Web application frameworks are awesome. They take care of repeatitive tasks so developers don’t have to. I have worked and played with many web frameworks including ASP.Net mvc, play, express, sails, spring, django, martini and so on. Even though these frameworks vary in API offerings and environments, they are built on same fundamentals.
I think it is easy to pick up any web framework once underlying concepts are understood. From bird’s eye view, framework is just a bunch of code that developers could reuse. Consequently, it becomes easy to identify and learn structure of this code. In this post, I will try to sum up a mindset for learning any framework. Before jumping into details, let me establish ground zero.
There is absolutely no magic in frameworks. Someone somewhere has written that code so you don’t have to. If anything in the framework seems magical, one can simply open the source code and check the implementation (well, as most of the frameworks are open source anyway).
HTTP HTTP HTTP
For web application frameworks, everything starts and ends with HTTP. It is crucial to understand request-response cycle. All the communication with browser is done by passing packets of HTTP.
Good old request-response cycle
Now let’s try to disect an entire request-response cycle and understand it conceptually.
Where’s the entry point?
As everything is communicated HTTP, there must be a point point where HTTP packet is read and sent to appropriate function to process. Most of the frameworks have routes definition as entry point where developers can interact with request. But even before that, the framework needs to parse and construct a request object from HTTP packet. Frameworks usually have a route file or annotations to specify handlers.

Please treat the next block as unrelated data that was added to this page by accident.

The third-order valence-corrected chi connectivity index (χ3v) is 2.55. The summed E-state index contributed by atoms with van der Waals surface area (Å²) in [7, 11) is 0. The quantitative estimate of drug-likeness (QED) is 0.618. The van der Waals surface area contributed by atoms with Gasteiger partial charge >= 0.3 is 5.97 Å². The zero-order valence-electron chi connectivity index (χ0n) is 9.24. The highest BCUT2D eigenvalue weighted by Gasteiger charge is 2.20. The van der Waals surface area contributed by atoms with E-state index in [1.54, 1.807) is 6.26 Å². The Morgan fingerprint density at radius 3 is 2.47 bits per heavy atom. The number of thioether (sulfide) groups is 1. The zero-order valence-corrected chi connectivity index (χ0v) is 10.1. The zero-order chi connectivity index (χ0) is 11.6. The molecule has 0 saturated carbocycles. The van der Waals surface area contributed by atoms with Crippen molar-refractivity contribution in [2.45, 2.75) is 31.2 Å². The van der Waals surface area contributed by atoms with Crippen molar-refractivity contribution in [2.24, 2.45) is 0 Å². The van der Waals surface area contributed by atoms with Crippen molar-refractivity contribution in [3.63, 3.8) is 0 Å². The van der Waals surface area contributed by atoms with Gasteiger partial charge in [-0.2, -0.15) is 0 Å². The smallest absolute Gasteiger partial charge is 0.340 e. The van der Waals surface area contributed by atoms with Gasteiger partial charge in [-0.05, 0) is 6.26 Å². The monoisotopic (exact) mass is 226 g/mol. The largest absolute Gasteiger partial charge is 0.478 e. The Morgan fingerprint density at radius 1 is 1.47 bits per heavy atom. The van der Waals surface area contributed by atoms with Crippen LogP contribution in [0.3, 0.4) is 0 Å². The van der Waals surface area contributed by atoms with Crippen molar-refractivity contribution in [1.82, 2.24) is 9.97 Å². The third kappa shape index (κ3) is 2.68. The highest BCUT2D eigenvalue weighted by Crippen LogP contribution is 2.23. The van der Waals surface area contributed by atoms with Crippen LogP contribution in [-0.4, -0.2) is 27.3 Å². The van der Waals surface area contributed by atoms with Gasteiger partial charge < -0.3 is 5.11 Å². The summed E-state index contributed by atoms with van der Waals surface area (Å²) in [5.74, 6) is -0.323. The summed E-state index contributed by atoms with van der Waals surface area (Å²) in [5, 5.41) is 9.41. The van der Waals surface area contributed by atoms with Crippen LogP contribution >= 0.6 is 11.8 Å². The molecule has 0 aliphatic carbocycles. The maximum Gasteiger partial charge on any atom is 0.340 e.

But how do I know this request is valid?
Next, the request is usually authenticated. That means somewhere in the codebase there should be a mapping of session IDs and session data. It could be in memeory or in external data store such as mongo or redis. This layer is nothing but middleware (anything that runs between route and controller).
Okay… what next?
This is where primary logic of app starts executing. This layer is controllers. Controllers usually talk with some data interface to combine and manipulate data from different sources.
Where’s my data coming from?
Most of the frameworks provide a way to interact with databases. Models are representative of data tables or collections. Some frameworks also provide associations while some emphasize on BYORM (bring your own ORM). Another way of populating data is from cache. Since database calls are expensive, web developers try to minimize cost by storing as much data as possible in caches.
We need to respond something, right?
After the data has been gathered, we need to send something to client. This could be a browser or a third party application. This is usually done in last couple of lines of code in controller logic. The data is transformed to JSON or HTML based on the requirement. Most of the frameworks provide one or more ways of creating HTML and encoding data in JSON. After encoding, frameworks take care of putting the data in proper HTTP packets and sending it back to clients.
And that’s it! In retrospect, these points have helped me pick up many frameworks quite quickly. I hope they work for you as well!